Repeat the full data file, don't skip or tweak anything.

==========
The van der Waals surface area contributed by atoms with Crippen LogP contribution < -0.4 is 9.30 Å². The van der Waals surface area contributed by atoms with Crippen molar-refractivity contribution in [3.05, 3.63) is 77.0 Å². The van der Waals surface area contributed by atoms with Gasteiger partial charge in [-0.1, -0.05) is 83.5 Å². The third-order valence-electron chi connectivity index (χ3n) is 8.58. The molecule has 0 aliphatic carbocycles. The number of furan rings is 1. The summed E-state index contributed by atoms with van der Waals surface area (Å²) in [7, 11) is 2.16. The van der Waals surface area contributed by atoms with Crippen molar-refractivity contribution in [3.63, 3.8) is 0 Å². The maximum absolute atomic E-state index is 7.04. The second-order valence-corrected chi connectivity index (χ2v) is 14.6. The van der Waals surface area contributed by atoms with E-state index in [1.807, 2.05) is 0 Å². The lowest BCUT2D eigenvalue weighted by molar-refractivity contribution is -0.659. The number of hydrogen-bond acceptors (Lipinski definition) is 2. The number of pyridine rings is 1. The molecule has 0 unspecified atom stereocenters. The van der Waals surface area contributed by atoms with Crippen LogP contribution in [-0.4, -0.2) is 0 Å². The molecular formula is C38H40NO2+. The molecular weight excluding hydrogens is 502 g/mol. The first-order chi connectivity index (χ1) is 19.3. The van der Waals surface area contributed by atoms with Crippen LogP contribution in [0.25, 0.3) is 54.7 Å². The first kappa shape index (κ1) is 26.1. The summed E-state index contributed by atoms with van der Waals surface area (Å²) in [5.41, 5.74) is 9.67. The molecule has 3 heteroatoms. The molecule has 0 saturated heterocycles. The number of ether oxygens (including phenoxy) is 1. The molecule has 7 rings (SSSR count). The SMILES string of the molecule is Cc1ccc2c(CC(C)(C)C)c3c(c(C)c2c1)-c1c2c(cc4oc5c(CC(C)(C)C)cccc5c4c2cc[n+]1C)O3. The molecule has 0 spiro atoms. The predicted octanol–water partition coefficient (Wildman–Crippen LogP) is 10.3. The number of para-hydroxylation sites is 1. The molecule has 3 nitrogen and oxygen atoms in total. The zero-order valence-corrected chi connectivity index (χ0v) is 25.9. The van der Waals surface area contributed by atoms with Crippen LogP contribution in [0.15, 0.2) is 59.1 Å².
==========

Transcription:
The van der Waals surface area contributed by atoms with Crippen LogP contribution < -0.4 is 9.30 Å². The van der Waals surface area contributed by atoms with Crippen molar-refractivity contribution in [3.05, 3.63) is 77.0 Å². The van der Waals surface area contributed by atoms with Gasteiger partial charge in [-0.1, -0.05) is 83.5 Å². The third-order valence-electron chi connectivity index (χ3n) is 8.58. The molecule has 0 aliphatic carbocycles. The number of furan rings is 1. The summed E-state index contributed by atoms with van der Waals surface area (Å²) in [7, 11) is 2.16. The van der Waals surface area contributed by atoms with Crippen molar-refractivity contribution in [3.63, 3.8) is 0 Å². The maximum absolute atomic E-state index is 7.04. The second-order valence-corrected chi connectivity index (χ2v) is 14.6. The van der Waals surface area contributed by atoms with E-state index in [1.807, 2.05) is 0 Å². The lowest BCUT2D eigenvalue weighted by molar-refractivity contribution is -0.659. The number of hydrogen-bond acceptors (Lipinski definition) is 2. The number of pyridine rings is 1. The molecule has 0 unspecified atom stereocenters. The van der Waals surface area contributed by atoms with Crippen LogP contribution in [-0.4, -0.2) is 0 Å². The molecular formula is C38H40NO2+. The molecular weight excluding hydrogens is 502 g/mol. The first-order chi connectivity index (χ1) is 19.3. The van der Waals surface area contributed by atoms with Crippen LogP contribution in [0.25, 0.3) is 54.7 Å². The first kappa shape index (κ1) is 26.1. The summed E-state index contributed by atoms with van der Waals surface area (Å²) in [5.41, 5.74) is 9.67. The molecule has 3 heteroatoms. The molecule has 0 saturated heterocycles. The number of ether oxygens (including phenoxy) is 1. The molecule has 7 rings (SSSR count). The SMILES string of the molecule is Cc1ccc2c(CC(C)(C)C)c3c(c(C)c2c1)-c1c2c(cc4oc5c(CC(C)(C)C)cccc5c4c2cc[n+]1C)O3. The molecule has 0 spiro atoms. The predicted octanol–water partition coefficient (Wildman–Crippen LogP) is 10.3. The number of para-hydroxylation sites is 1. The molecule has 3 nitrogen and oxygen atoms in total. The zero-order valence-corrected chi connectivity index (χ0v) is 25.9. The van der Waals surface area contributed by atoms with Crippen LogP contribution in [0.15, 0.2) is 59.1 Å².